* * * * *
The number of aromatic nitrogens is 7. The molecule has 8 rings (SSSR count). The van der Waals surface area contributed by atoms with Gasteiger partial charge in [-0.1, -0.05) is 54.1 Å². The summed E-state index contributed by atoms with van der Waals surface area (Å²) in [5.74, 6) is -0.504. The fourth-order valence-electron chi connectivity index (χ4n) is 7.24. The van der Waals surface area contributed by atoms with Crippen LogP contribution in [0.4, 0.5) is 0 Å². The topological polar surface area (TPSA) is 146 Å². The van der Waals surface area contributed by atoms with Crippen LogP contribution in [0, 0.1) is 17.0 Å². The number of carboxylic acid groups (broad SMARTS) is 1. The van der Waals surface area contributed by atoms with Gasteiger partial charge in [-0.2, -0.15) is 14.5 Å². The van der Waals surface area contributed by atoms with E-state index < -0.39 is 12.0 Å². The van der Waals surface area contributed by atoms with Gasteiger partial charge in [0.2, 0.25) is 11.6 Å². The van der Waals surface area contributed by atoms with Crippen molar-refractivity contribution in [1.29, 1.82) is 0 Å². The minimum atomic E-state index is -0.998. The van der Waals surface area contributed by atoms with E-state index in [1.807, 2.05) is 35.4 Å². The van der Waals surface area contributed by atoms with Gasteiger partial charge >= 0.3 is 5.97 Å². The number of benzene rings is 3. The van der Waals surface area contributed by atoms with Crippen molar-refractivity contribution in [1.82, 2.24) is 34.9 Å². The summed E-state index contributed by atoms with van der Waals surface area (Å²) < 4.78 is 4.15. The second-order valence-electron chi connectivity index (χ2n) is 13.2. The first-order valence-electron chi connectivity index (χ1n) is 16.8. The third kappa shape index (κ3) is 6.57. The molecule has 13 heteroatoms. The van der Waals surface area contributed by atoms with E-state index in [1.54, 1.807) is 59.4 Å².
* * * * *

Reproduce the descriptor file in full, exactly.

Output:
The number of aromatic nitrogens is 7. The molecule has 8 rings (SSSR count). The van der Waals surface area contributed by atoms with Gasteiger partial charge in [-0.1, -0.05) is 54.1 Å². The summed E-state index contributed by atoms with van der Waals surface area (Å²) in [5.74, 6) is -0.504. The fourth-order valence-electron chi connectivity index (χ4n) is 7.24. The van der Waals surface area contributed by atoms with Crippen LogP contribution in [0.4, 0.5) is 0 Å². The topological polar surface area (TPSA) is 146 Å². The van der Waals surface area contributed by atoms with Crippen LogP contribution in [0, 0.1) is 17.0 Å². The number of carboxylic acid groups (broad SMARTS) is 1. The van der Waals surface area contributed by atoms with Gasteiger partial charge in [-0.2, -0.15) is 14.5 Å². The van der Waals surface area contributed by atoms with E-state index < -0.39 is 12.0 Å². The van der Waals surface area contributed by atoms with Gasteiger partial charge in [0.2, 0.25) is 11.6 Å². The van der Waals surface area contributed by atoms with Crippen molar-refractivity contribution in [1.29, 1.82) is 0 Å². The minimum atomic E-state index is -0.998. The van der Waals surface area contributed by atoms with E-state index in [1.807, 2.05) is 35.4 Å². The van der Waals surface area contributed by atoms with Gasteiger partial charge >= 0.3 is 5.97 Å². The number of benzene rings is 3. The van der Waals surface area contributed by atoms with Crippen molar-refractivity contribution in [1.82, 2.24) is 34.9 Å². The summed E-state index contributed by atoms with van der Waals surface area (Å²) < 4.78 is 4.15. The second-order valence-electron chi connectivity index (χ2n) is 13.2. The first-order valence-electron chi connectivity index (χ1n) is 16.8. The third kappa shape index (κ3) is 6.57. The molecule has 13 heteroatoms. The van der Waals surface area contributed by atoms with E-state index in [1.54, 1.807) is 59.4 Å².